Raised beds

Raised beds

  • By David Garth
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  • April 2017 - Vol 3. No.4
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  • 1 Comment

You just cannot manage a big vegetable garden next summer —  either because of sheer laziness or the need to slow down —  but neither can you do without fresh produce you grew yourself.  Or, maybe you’ve dreamed of raising your own veggies, but you’re inexperienced. One answer to these dilemmas is a raised bed garden, big enough to grow a few tomatoes, a little lettuce, maybe carrots or beets, but not overwhelming you with work.  Note the following advantages of a 4X8 raised bed:

  • Less space to plant and weed with higher yields
  • You don’t stoop and bend down so far
  • Soil warms faster and works easier, starting the growing season sooner
  • Less water and exactly where you need it, while having better drainage
  • Raised beds can be handicapped accessible
  • Solves the problem of rocky or rugged terrain (see photo of rock walls)
  • You concentrate on best gardening practices

That last benefit depends, of course, on diligence; but sometimes it helps to practice on a small project before biting off too much.  The first step is choosing a place where your bed will get at least 6 hours of sunlight, preferably more, and frequent, accessible watering.  The soil will dry out faster because the bed gets moisture exclusively from rain or from your efforts.  A couple of two-gallon watering cans applied daily usually will take care of a single bed even in dry spells; and you don’t want to carry water too far.  Water and sun are essential to a good site.

Materials: Constructing a raised bed involves some choices if you go with wood.  There’s lumber treated with chemicals that prevent rot due to contact with the soil, and this lumber lasts longer, but those chemicals leach into the soil.  The good news is that wood treated with arsenic-based chemicals, such as chromated copper arsenate (CCA) are not available for residential use, but there’s less consensus about how much harm the newer chemicals might do to our health.  To be officially organic in Washington State for example, no pressure-treated wood can have contact with the soil or a growing medium. “The National Organic Program Part 205.206f clearly states, ‘The producer must not use lumber treated with arsenate or other prohibited materials for new installations or replacement purposes in contact with soil or livestock.’”  (see the Alabama Extension and the Fine Gardening articles listed below).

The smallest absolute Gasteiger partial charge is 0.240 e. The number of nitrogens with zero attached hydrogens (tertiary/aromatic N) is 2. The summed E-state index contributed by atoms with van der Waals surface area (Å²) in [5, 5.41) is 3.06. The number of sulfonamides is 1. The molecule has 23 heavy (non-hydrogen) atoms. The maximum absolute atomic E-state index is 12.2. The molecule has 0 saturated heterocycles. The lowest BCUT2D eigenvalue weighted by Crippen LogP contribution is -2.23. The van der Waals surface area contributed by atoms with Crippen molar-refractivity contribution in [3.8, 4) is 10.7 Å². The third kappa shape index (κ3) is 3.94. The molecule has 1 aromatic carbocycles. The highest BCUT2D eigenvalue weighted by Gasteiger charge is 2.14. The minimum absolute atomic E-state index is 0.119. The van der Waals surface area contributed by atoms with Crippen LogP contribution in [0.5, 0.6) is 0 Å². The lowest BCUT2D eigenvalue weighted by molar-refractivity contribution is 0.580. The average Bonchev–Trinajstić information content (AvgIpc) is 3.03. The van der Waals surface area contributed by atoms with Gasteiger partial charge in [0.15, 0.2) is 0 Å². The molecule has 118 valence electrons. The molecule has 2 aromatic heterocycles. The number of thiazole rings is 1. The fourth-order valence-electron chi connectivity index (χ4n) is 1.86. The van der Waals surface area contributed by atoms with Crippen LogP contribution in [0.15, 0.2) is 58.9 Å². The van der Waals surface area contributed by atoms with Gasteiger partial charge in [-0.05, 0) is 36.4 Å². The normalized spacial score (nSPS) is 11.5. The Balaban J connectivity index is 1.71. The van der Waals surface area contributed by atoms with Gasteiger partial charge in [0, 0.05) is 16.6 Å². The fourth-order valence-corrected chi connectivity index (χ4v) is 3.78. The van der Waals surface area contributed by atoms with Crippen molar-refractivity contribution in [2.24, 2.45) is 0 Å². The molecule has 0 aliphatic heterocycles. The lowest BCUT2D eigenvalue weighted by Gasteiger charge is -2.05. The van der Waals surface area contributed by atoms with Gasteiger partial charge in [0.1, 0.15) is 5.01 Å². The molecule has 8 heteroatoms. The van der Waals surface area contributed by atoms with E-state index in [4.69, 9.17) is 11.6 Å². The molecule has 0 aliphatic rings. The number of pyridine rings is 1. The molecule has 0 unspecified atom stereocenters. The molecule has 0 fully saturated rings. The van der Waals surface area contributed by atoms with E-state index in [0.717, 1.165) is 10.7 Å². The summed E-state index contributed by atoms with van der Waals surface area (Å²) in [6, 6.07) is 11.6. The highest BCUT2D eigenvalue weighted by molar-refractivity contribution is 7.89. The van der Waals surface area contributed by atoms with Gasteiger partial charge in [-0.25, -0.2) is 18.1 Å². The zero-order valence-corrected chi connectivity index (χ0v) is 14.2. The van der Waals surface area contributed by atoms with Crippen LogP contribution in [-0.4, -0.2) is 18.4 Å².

Perhaps the most toxic options are old creosote-treated crossties or utility poles still oozing tar, used by gardeners for years; but the risk of contaminating the soil is greatly reduced after they weather extensively.  It’s small comfort that most plants taking up harmful chemicals would die before producing anything for people to eat.  The bottom line is that all treated lumber leaches, although the effect on food seems minimal.  That leaves several possibilities for building materials, each necessitating a compromise in durability, expense, appearance or environmentalism:

  1. Untreated lumber, preferably heartwood from red cedar, redwood or cypress.  Some recommend balsam fir and juniper.
  2. Treated lumber wrapped with heavy plastic on the sides touching the ground.
  3. Concrete blocks; 16 standard blocks make a 4X8 bed.
  4. Brick or stone, which necessitates thicker walls.
  5. Mounding dirt on four sides of the bed, similar to a “hill” for potatoes or cucumbers.
  6. Plastic wood or wood-plastic composite materials, sometimes available as scrap.

A simple wood frame might have sides made from 1 x 12 or 1 x 8 inch stock held together at the corners with 2 x 4 posts.  More durability can be achieved with 2-inch thick lumber for the sides.  The 8 or 12 inch height is a choice that depends not only on how much bending the gardener wants to do, but also on the amount of soil available to be placed inside.  A 4×8 foot bed uses standard length lumber, but the size really depends on your needs for gardening and landscaping.


Try not to skimp on the quality of soil placed in the bed.  Although the bottom of a raised bed is usually open to the ground, most of the nutrition and moisture for your plants will depend on what soil and water you add inside the frame.  Working the ground where a raised bed will be sited assures        a) better transfer of ground moisture into the bed, and b) space for deep-rooted plants to grow.  A good mixture of composted manure and bagged soil, all weed free, will help insure good results.  Local dirt may be used if you don’t mind a few weeds; but in any case, the addition of a little vermiculite or perlite to our red clay helps keep the earth more friable for the plants and makes your work easier.